The Sotano de Barro is so remote that the town it’s in is not on Google Maps. Sotanos are a type of cave, basically, a huge vertical hole where birds make their home. You’ll need to get there before sunrise or around sunset. That’s when you’ll see hundreds of birds, either heading out for the day or coming back to sleep. This is an incredible experience. This one is hard to reach, even with your own vehicle. If you’re heading to the Huasteca Potosina after, you can skip this of and visit the Sotano de las Golondrinas, much easier to access.
Jalpan de Serra
Jalpan is a popular town in the Sierra Gorda. Located along the main road, it’s the perfect place to base yourself during your trip. In Jalpan, you’ll find one of the UNESCO Missions and you can easily reach the other places listed from there. There are also a few places nearby to swim depending on rainfalls.
Conca is a small isolated village where you’ll find a few places to swim and one of the UNESCO Mission as well. The most popular place for swimming is at the Nacimiento de Conca, where the water’s color is stunning. Within the same compound, you’ll find the famous Millenium Tree. Another place to swim is down at the river, where the waterfall is (“Cascada Conca” in Google Maps). The water is clean and refreshing, it’s better to swim at the waterfall as the banks of the river are usually super muddy. On your way to Conca, you can stop at Las Adjuntas, where two rivers meet, one cold and one hot, making the water temperature perfect. There are a few campsites around if you want to spend the night. How to reach Conca without a car: from Jalpan, take a bus at the terminal. There’s one bus every hour going directly to Conca.
Visiting the Sierra Gorda’s Franciscan Missions
Built during the 18th century, these five Franciscan missions are UNESCO World Heritage Sites and played an important role in the region’s evangelization. The architecture as well as their history, make these places worth visiting.
Santiago de Jalpan, in Jalpan de Serra (the first one to have been built);
Nuestra Señora de la Luz de Tancoyol, in Tancoyol (hard to reach without a car);
Santa Maria del Agua de Landa, in Landa de Matamoros (reachable by bus);
San Francisco del Valle de Tilaco, in Tilaco (also hard to reach without a car);
San Miguel Concá, in Conca (reachable by bus);
Useful things to know before visiting the Sierra Gorda Biosphere Reserve
The easiest way to visit the Sierra Gorda is by renting a car, alternatively, you can book tours to most of the destination listed above or you can do a mix of buses and hitchhiking;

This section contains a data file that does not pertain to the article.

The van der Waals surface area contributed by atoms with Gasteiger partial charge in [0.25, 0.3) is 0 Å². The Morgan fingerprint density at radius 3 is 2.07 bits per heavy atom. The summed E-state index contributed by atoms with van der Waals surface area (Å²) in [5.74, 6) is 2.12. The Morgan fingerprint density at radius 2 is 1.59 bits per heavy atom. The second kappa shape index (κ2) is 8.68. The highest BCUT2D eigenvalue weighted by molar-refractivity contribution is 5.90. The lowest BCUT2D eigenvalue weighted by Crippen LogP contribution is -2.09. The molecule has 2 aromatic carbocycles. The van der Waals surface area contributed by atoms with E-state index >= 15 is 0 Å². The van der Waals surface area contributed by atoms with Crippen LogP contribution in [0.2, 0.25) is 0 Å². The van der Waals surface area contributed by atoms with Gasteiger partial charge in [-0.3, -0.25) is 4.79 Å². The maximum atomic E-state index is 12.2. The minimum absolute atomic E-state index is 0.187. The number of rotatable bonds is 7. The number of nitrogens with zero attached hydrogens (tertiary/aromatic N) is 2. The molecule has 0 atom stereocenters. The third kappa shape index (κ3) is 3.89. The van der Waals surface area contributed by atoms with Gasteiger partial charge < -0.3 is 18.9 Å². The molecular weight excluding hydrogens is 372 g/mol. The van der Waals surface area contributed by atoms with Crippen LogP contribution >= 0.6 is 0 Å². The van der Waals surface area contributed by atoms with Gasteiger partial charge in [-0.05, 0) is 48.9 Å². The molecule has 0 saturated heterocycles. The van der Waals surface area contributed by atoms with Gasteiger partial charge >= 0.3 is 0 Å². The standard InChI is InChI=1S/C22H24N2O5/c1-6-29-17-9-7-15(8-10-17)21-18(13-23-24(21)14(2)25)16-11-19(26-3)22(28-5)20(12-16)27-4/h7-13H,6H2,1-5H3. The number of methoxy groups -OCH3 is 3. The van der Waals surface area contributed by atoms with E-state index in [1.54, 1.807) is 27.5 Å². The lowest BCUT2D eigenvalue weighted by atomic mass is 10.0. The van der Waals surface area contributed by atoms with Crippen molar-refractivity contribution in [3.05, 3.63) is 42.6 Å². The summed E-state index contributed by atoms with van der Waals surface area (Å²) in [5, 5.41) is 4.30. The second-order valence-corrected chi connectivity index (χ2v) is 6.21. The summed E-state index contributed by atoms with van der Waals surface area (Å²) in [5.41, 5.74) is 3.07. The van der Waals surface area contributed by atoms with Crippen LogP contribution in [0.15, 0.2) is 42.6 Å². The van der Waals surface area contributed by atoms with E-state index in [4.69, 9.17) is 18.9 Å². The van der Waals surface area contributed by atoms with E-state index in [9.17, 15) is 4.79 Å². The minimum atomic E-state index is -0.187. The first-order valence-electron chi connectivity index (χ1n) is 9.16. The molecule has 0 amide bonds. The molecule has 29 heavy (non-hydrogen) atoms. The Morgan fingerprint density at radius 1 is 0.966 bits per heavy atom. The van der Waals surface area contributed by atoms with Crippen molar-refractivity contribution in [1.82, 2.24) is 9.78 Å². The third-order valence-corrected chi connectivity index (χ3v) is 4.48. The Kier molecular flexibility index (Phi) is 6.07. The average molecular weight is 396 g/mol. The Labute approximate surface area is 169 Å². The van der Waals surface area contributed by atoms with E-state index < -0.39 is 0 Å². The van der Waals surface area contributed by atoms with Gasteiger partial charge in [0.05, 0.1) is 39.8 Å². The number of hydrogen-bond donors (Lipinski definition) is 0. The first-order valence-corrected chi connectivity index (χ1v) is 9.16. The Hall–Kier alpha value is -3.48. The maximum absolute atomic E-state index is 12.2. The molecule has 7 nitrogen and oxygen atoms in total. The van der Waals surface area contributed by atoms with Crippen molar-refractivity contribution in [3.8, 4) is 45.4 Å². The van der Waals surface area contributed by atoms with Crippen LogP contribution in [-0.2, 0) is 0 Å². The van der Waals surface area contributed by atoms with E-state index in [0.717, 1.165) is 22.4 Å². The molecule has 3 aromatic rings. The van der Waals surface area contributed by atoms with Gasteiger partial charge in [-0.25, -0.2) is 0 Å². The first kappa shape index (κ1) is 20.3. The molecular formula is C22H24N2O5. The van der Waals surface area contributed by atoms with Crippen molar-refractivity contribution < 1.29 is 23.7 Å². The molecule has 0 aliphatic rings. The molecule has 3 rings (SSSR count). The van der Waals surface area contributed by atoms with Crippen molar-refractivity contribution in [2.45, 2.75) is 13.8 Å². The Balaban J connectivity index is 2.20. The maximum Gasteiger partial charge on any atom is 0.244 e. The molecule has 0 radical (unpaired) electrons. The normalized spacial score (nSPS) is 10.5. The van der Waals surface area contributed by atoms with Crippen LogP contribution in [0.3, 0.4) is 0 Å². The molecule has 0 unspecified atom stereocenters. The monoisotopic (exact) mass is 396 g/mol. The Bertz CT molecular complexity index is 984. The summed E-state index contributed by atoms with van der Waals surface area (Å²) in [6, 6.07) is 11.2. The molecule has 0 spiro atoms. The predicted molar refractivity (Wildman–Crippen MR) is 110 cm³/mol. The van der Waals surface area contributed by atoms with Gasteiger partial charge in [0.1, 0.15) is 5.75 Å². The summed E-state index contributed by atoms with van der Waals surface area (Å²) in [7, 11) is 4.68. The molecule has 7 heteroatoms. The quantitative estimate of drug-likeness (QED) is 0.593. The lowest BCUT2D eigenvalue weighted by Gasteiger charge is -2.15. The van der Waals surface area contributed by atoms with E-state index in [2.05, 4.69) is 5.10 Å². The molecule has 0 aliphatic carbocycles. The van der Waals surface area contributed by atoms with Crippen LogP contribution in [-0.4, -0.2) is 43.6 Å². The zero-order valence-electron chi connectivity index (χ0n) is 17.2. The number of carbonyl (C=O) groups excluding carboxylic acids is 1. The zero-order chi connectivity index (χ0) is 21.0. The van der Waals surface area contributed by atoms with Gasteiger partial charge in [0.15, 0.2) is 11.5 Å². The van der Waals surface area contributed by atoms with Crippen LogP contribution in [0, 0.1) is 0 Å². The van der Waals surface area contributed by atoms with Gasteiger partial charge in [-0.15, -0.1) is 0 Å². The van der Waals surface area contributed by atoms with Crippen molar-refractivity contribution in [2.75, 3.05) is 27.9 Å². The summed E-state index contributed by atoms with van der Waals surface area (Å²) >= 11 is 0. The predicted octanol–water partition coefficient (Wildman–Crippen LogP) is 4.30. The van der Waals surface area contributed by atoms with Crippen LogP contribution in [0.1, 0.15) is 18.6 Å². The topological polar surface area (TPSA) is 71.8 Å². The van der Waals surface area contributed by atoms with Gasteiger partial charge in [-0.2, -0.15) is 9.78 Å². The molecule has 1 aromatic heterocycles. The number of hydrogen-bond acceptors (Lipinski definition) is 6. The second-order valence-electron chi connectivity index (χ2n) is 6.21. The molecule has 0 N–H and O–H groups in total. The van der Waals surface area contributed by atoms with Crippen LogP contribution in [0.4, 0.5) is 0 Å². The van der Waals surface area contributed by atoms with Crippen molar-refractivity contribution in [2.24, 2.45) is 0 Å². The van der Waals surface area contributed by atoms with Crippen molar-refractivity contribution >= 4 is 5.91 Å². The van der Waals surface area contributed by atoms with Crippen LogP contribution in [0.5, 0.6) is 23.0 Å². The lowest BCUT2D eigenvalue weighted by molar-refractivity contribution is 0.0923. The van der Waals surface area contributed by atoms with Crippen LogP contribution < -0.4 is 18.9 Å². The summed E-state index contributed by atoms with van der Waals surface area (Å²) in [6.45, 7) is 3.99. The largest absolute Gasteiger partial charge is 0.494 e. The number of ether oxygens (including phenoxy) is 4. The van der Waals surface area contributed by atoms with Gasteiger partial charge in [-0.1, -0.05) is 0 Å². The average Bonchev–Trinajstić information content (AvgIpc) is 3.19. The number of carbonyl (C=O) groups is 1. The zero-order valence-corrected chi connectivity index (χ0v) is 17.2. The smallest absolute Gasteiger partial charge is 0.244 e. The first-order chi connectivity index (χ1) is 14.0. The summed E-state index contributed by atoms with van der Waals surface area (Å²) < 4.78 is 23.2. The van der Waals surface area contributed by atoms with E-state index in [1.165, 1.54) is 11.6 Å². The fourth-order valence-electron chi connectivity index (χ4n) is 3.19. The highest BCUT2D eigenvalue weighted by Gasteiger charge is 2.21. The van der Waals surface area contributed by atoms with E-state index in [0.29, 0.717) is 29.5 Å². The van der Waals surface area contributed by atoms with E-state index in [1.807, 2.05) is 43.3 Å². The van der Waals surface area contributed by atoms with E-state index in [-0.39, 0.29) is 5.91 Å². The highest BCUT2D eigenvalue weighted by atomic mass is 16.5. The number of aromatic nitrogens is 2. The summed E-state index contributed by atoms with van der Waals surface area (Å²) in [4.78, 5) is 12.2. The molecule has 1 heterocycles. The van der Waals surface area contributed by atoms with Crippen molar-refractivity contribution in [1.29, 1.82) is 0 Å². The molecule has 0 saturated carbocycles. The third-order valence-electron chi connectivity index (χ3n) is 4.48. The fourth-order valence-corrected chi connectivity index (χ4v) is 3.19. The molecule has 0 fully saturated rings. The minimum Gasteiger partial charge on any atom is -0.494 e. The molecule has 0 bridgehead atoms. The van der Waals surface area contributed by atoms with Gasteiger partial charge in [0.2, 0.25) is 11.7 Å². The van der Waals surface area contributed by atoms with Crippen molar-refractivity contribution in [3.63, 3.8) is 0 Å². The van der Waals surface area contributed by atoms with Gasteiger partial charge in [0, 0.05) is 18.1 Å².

If you rent a car, pick a 4-wheelers, most roads are dirt-roads;
I would say it’s safe to hitchhike, I did it as a solo female traveler and it was fine. When you go to the attractions, there’s only this at the end of the road so people driving by are mostly families on vacations/weekends.
Even with a car, you’ll need to walk a bit to reach the points of interest, usually around 30 minutes. Pack good shoes.
The way places look can hugely change with the weather, for instance, the water will be muddy and not crystal clear if it has been raining a lot, or during the dry season, waterfalls can reduce to a trickle.
The weather is usually cold during the night or when it’s cloudy, and hot during the day. Pack a good jacket and a pair of pants, but also clothes for warm weather, without forgetting sunscreen (biodegradable so you don’t contaminate the water) and a hat or cap.
As most of the things to do in the Sierra Gorda are water activities, pack a GoPro or a waterproof case for your phone, water shoes, and a dry bag.
Sierra Gorda Biosphere Reserve itinerary
If you have a car, you can fit everything into 4D/4N nights as follow:
Day 1: Leave early morning from Queretaro, heading to Joaquin, spend the day visiting the waterfall, the cave, and the ruins. Spend your first night there.
Day 3: watch the sunrise from 4 Palos, then visit the Chujeve Waterfall and the Puente de Dios.
Day 4: watch the sunrise at the Sotano de Barro then head to Conca. Spend the night in Jalpan (check accommodations), where you can visit the mission.
With public transportation, it will depend if you’re lucky or not, as most of these places are only reachable via hitchhiking. If you don’t feel comfortable hitchhiking, what you can do is a night in San Joaquin (visit the cave and the ruins) then base yourself in Jalpan, from there you can visit Conca, and if you don’t mind walking, Puente de Dios. If you have a few more days, you can continue your road trip into the Huasteca Potosina, one of Mexico’s most stunning region. Related articles to help you plan your trip to Mexico: